Note: A property inspection report is different from a “pest inspection report”. A home inspection report will identify any visual damage caused by termites or wood borer. However, it usually won’t include a full report on the existence of termites or other timber destroying pests.

1) Home Buyers Inspection

Why do you need one?

A home inspection is your protection against the ‘voetstoots’ clause. Consequently, when you have made your purchase subject to a home inspection contingency, with a contingency period, you have this inspection done. Furthermore, a Buyer’s Property Inspection report is a written account, with photos, of the condition of the property. It will tell you about any significant building defects or problems such as rising damp, movement in the walls (cracking), safety hazards or a faulty roof to name a few. Accordingly, you would have this done as part of your condition of the sale so you can identify any problems with the property which, if left unchecked, could prove costly to repair.

Four good reasons why you need a buyer’s home inspection done:

  1. Protection against the voetstoots clause in your Offer to Purchase.
  2. You will know in advance what the problems are.
  3. This allows you to negotiate a lower price for the property i.e. you may have to pay to repair some of the problems.
  4. You can get specialist advice about any major problems and maintenance issues, and how they will affect the property over time.

Of course, the home inspection will be one of many things you will need to consider before buying a property.

2) New Property Inspection (snag inspection)

A snag or new property inspection and report cover the same items as a comprehensive property inspection report but it also includes more detail:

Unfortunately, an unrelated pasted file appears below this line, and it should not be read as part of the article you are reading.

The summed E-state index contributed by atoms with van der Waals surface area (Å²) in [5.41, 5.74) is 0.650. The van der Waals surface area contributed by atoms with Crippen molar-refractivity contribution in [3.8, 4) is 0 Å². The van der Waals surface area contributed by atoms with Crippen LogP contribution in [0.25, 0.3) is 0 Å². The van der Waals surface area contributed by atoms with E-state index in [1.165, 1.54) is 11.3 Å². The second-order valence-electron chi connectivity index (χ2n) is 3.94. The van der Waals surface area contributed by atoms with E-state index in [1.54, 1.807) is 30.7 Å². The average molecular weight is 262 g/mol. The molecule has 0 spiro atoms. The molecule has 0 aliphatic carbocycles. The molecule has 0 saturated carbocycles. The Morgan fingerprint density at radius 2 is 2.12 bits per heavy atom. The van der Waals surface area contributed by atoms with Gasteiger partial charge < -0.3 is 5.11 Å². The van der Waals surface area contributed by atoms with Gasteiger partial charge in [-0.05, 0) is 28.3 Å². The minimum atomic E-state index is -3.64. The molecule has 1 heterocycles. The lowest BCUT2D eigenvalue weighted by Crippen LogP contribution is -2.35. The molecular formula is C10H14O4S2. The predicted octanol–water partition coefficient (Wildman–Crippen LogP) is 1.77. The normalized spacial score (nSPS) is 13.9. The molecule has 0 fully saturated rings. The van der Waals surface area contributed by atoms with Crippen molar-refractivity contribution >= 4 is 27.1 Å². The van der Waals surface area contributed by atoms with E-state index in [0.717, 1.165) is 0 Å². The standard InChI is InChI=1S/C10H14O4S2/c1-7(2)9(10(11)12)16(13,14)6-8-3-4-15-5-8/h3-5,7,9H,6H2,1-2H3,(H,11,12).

1. A list of minor problems
  2. Recommendation of the repairs and replacement work needed.

What is a snag?

A snag is a small defect or problem that remains on your property after the building work has been completed. Therefore, it is typically something that is damaged or broken, not fitted properly or looks unfinished. Some examples are a scratch on a window, a missing screw in a hinge on a door or a chipped tile.

Most snags are cosmetic. However, more serious defects can arise from poor workmanship such as cracks, hollow floor tiles, kitchen, cupboard, plumbing and electrical fixtures that are not fitted properly.

When’s the best time to make a snagging list?

When the property is completely finished and ready to move into. At this stage, you have not moved in so that there is no furniture or stored items that may hide or cover defects.

If you leave it until you have moved in, it becomes harder as your housebuilder could argue that you have caused the damage when you moved in. In addition, it is also easier for contractors to work in an empty property for obvious reasons.

However, the builder/developer can refuse to give you access to the property before completion, which they are legally allowed to do because they still own the property.

Leaving your snag list to be rectified after you have taken occupation of your unit or home can be problematic. This may cause the disruption of your time if you have to be present while the builder rectifies the defects. Furthermore, the builder may have moved on to the next phase of housing or to another completely new development.